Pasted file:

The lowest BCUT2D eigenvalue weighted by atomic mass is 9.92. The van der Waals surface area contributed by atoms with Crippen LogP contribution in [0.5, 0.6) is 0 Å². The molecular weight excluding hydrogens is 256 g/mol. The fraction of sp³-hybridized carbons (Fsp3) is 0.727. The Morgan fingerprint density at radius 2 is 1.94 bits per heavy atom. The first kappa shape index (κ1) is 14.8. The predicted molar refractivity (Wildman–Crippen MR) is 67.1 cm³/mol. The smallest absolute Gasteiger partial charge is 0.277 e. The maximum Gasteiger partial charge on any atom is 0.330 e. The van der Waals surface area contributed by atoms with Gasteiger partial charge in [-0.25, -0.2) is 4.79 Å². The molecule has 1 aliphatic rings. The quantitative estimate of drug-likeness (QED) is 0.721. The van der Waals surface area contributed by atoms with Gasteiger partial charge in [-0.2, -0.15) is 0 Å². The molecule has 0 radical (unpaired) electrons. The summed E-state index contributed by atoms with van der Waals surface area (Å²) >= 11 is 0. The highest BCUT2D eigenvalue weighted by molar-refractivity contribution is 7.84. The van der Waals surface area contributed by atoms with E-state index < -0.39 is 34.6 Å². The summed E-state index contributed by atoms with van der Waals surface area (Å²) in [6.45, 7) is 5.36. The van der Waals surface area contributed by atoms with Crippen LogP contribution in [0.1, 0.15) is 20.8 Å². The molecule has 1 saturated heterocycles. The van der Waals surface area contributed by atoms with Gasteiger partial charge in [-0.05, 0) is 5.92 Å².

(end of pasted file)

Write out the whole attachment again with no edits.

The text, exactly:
The lowest BCUT2D eigenvalue weighted by atomic mass is 9.92. The van der Waals surface area contributed by atoms with Crippen LogP contribution in [0.5, 0.6) is 0 Å². The molecular weight excluding hydrogens is 256 g/mol. The fraction of sp³-hybridized carbons (Fsp3) is 0.727. The Morgan fingerprint density at radius 2 is 1.94 bits per heavy atom. The first kappa shape index (κ1) is 14.8. The predicted molar refractivity (Wildman–Crippen MR) is 67.1 cm³/mol. The smallest absolute Gasteiger partial charge is 0.277 e. The maximum Gasteiger partial charge on any atom is 0.330 e. The van der Waals surface area contributed by atoms with Gasteiger partial charge in [-0.25, -0.2) is 4.79 Å². The molecule has 1 aliphatic rings. The quantitative estimate of drug-likeness (QED) is 0.721. The van der Waals surface area contributed by atoms with Gasteiger partial charge in [-0.2, -0.15) is 0 Å². The molecule has 0 radical (unpaired) electrons. The summed E-state index contributed by atoms with van der Waals surface area (Å²) >= 11 is 0. The highest BCUT2D eigenvalue weighted by molar-refractivity contribution is 7.84. The van der Waals surface area contributed by atoms with E-state index < -0.39 is 34.6 Å². The summed E-state index contributed by atoms with van der Waals surface area (Å²) in [6.45, 7) is 5.36. The van der Waals surface area contributed by atoms with Crippen LogP contribution in [0.1, 0.15) is 20.8 Å². The molecule has 1 saturated heterocycles. The van der Waals surface area contributed by atoms with Gasteiger partial charge in [-0.05, 0) is 5.92 Å².